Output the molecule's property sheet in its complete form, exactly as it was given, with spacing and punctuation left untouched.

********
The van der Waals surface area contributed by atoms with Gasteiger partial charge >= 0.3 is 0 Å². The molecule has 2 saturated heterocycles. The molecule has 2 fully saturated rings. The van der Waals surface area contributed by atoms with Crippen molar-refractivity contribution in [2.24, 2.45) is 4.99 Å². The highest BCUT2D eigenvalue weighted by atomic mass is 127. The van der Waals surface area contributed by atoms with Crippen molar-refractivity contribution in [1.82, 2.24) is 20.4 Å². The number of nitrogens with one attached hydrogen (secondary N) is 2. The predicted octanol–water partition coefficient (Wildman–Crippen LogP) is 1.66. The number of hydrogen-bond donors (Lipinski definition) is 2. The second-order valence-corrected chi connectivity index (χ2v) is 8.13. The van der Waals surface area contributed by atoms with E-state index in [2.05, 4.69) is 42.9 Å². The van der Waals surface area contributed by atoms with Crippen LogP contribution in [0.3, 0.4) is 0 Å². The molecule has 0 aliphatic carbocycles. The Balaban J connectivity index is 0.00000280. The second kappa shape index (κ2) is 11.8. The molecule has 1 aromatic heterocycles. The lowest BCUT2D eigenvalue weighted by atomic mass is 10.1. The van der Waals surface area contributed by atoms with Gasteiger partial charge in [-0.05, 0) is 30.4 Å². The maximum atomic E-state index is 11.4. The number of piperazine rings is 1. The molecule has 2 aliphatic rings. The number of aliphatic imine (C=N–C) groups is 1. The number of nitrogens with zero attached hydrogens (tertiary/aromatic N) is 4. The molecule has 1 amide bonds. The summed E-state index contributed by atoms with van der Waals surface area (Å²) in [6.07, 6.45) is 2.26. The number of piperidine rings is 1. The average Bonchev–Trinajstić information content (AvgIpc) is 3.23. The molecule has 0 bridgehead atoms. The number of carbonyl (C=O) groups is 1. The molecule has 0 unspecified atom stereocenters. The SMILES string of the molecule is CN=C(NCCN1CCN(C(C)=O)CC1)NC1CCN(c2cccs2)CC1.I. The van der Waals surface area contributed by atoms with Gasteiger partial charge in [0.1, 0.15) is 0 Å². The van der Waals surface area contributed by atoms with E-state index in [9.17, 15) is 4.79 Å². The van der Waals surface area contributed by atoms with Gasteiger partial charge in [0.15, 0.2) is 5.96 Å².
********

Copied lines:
The van der Waals surface area contributed by atoms with Gasteiger partial charge >= 0.3 is 0 Å². The molecule has 2 saturated heterocycles. The molecule has 2 fully saturated rings. The van der Waals surface area contributed by atoms with Crippen molar-refractivity contribution in [2.24, 2.45) is 4.99 Å². The highest BCUT2D eigenvalue weighted by atomic mass is 127. The van der Waals surface area contributed by atoms with Crippen molar-refractivity contribution in [1.82, 2.24) is 20.4 Å². The number of nitrogens with one attached hydrogen (secondary N) is 2. The predicted octanol–water partition coefficient (Wildman–Crippen LogP) is 1.66. The number of hydrogen-bond donors (Lipinski definition) is 2. The second-order valence-corrected chi connectivity index (χ2v) is 8.13. The van der Waals surface area contributed by atoms with E-state index in [2.05, 4.69) is 42.9 Å². The van der Waals surface area contributed by atoms with Crippen LogP contribution in [0.3, 0.4) is 0 Å². The molecule has 0 aliphatic carbocycles. The Balaban J connectivity index is 0.00000280. The second kappa shape index (κ2) is 11.8. The molecule has 1 aromatic heterocycles. The lowest BCUT2D eigenvalue weighted by atomic mass is 10.1. The van der Waals surface area contributed by atoms with Gasteiger partial charge in [-0.05, 0) is 30.4 Å². The maximum atomic E-state index is 11.4. The number of piperazine rings is 1. The molecule has 2 aliphatic rings. The number of aliphatic imine (C=N–C) groups is 1. The number of nitrogens with zero attached hydrogens (tertiary/aromatic N) is 4. The molecule has 1 amide bonds. The summed E-state index contributed by atoms with van der Waals surface area (Å²) in [6.07, 6.45) is 2.26. The number of piperidine rings is 1. The average Bonchev–Trinajstić information content (AvgIpc) is 3.23. The molecule has 0 bridgehead atoms. The number of carbonyl (C=O) groups is 1. The molecule has 0 unspecified atom stereocenters. The SMILES string of the molecule is CN=C(NCCN1CCN(C(C)=O)CC1)NC1CCN(c2cccs2)CC1.I. The van der Waals surface area contributed by atoms with Gasteiger partial charge in [0.1, 0.15) is 0 Å². The van der Waals surface area contributed by atoms with E-state index in [9.17, 15) is 4.79 Å². The van der Waals surface area contributed by atoms with Gasteiger partial charge in [0.15, 0.2) is 5.96 Å².